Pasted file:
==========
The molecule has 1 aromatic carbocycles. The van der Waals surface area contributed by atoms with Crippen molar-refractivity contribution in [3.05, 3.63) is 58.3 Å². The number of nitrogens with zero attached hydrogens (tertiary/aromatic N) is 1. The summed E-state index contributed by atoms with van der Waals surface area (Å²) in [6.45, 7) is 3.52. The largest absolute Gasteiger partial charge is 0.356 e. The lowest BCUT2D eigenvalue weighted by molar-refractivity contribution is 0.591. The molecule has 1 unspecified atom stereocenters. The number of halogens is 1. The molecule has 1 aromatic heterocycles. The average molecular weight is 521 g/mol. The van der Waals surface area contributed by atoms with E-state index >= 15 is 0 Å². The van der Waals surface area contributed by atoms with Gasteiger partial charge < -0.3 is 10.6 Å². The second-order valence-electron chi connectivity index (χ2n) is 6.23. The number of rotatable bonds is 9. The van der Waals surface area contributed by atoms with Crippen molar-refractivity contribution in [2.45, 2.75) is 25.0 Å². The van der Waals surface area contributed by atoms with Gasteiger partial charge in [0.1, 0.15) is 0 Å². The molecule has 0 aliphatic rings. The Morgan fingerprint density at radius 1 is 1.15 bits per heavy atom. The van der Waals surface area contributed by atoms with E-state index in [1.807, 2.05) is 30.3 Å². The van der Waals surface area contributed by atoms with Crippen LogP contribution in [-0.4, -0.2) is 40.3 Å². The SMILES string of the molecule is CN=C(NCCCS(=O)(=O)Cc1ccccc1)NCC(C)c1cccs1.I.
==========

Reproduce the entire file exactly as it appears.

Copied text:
The molecule has 1 aromatic carbocycles. The van der Waals surface area contributed by atoms with Crippen molar-refractivity contribution in [3.05, 3.63) is 58.3 Å². The number of nitrogens with zero attached hydrogens (tertiary/aromatic N) is 1. The summed E-state index contributed by atoms with van der Waals surface area (Å²) in [6.45, 7) is 3.52. The largest absolute Gasteiger partial charge is 0.356 e. The lowest BCUT2D eigenvalue weighted by molar-refractivity contribution is 0.591. The molecule has 1 unspecified atom stereocenters. The number of halogens is 1. The molecule has 1 aromatic heterocycles. The average molecular weight is 521 g/mol. The van der Waals surface area contributed by atoms with E-state index >= 15 is 0 Å². The van der Waals surface area contributed by atoms with Gasteiger partial charge < -0.3 is 10.6 Å². The second-order valence-electron chi connectivity index (χ2n) is 6.23. The number of rotatable bonds is 9. The van der Waals surface area contributed by atoms with Crippen molar-refractivity contribution in [2.45, 2.75) is 25.0 Å². The van der Waals surface area contributed by atoms with Gasteiger partial charge in [0.1, 0.15) is 0 Å². The molecule has 0 aliphatic rings. The Morgan fingerprint density at radius 1 is 1.15 bits per heavy atom. The van der Waals surface area contributed by atoms with E-state index in [1.807, 2.05) is 30.3 Å². The van der Waals surface area contributed by atoms with Crippen LogP contribution in [-0.4, -0.2) is 40.3 Å². The SMILES string of the molecule is CN=C(NCCCS(=O)(=O)Cc1ccccc1)NCC(C)c1cccs1.I.